Both names are very sound investments at the present time, but in order to ascertain which should prove to be a superior investment I turned to the most recent quarterly reports. For Exxon: 63% of revenues come from upstream oil and natural gas production, while 33% come from downstream refining operations and the rest result from chemical production (with a small net cost for their financial division). Exxon averaged 2,116,000 barrels of oil-equivalent production per day and 12.25 billion cubic feet per day of natural gas production.
Figure 3: ExxonMobil Revenue by Segment
Chevron, on the other hand, receives little earnings from chemical production while its upstream production outweighs downstream earnings by a factor of 5.2:1. Thus Chevron has more exposure to refining as a percentage of earnings and has recently outperformed in part due to this overweight exposure. Chevron’s net oil-equivalent production was 637,000 barrels per day, while its net liquids component was 3.78 billion cubic feet per day. In other words, both Exxon and Chevron are nearly equivalent in terms of natural gas exposure.
Figure 4: Chevron Corporation Earnings by Segment
Thus the major differences between the two firms are:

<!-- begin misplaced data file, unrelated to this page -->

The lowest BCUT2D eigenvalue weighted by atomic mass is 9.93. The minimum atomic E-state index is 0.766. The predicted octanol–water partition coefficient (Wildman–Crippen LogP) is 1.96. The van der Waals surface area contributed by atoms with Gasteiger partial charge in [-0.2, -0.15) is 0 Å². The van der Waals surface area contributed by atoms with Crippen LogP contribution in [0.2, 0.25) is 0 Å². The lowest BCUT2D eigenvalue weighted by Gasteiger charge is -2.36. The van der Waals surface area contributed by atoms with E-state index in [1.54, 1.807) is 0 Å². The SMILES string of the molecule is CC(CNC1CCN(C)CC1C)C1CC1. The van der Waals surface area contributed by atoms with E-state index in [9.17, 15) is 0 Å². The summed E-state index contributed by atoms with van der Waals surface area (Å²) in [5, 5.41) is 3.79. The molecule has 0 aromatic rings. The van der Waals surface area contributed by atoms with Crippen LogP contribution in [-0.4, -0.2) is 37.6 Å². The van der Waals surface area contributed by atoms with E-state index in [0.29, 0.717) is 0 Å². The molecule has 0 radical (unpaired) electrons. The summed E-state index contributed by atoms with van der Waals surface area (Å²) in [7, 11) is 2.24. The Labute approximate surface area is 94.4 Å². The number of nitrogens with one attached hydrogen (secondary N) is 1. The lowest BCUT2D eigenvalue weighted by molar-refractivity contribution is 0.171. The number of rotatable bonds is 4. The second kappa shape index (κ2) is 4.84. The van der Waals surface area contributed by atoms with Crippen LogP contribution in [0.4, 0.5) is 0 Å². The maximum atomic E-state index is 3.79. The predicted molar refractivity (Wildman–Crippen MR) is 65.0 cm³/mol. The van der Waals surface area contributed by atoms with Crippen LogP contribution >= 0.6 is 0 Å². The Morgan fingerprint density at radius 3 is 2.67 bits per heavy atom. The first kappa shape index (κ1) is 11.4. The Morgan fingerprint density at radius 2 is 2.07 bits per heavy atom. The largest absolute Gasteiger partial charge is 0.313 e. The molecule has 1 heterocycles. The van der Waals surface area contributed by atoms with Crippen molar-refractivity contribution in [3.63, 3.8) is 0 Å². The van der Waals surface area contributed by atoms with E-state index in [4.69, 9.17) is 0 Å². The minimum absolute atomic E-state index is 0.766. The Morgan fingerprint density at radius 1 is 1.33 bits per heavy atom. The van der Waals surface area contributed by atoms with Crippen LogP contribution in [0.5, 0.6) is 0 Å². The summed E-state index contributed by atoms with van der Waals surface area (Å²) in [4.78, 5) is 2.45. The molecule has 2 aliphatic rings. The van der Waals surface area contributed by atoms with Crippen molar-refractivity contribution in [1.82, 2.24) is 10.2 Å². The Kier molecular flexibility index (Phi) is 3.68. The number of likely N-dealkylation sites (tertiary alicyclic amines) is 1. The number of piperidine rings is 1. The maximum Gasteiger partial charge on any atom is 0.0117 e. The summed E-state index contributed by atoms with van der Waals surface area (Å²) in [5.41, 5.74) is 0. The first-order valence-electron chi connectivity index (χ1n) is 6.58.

1). Chevron’s earnings have a higher refining component and refining has done very well recently. However, the market has probably priced this in already.
2). Chevron has outpaced Exxon over the prior 10-year period in earnings growth, although their earnings have been more volatile. Again, this appears to be priced in. Exxon overpaid for natural gas assets in the past, which hurt performance. However, at this juncture it is difficult to envision further difficulties as a result.
3). Chevron pays a higher dividend (3.3% vs. 2.5% for Exxon).
4). However, Exxon .
While Chevron might win by a nose if you simply want to buy the stock, Exxon is very desirable for a leveraged trade through the use of call options. It comes down to this: stock buybacks only have one purpose, which is to increase the value of the stock through shrinking the outstanding share count. Presently, Exxon is repurchasing $20 billion in stock every year, or 5% of the outstanding count. Two years into the future, this should shrink the count by a further 10%. With the stock trading at the bottom of its long-term valuation in terms of cyclically adjusted P/E or price/sales, it is very hard to imagine how this price will not rise, unless two years from now the economy is in very dire straits.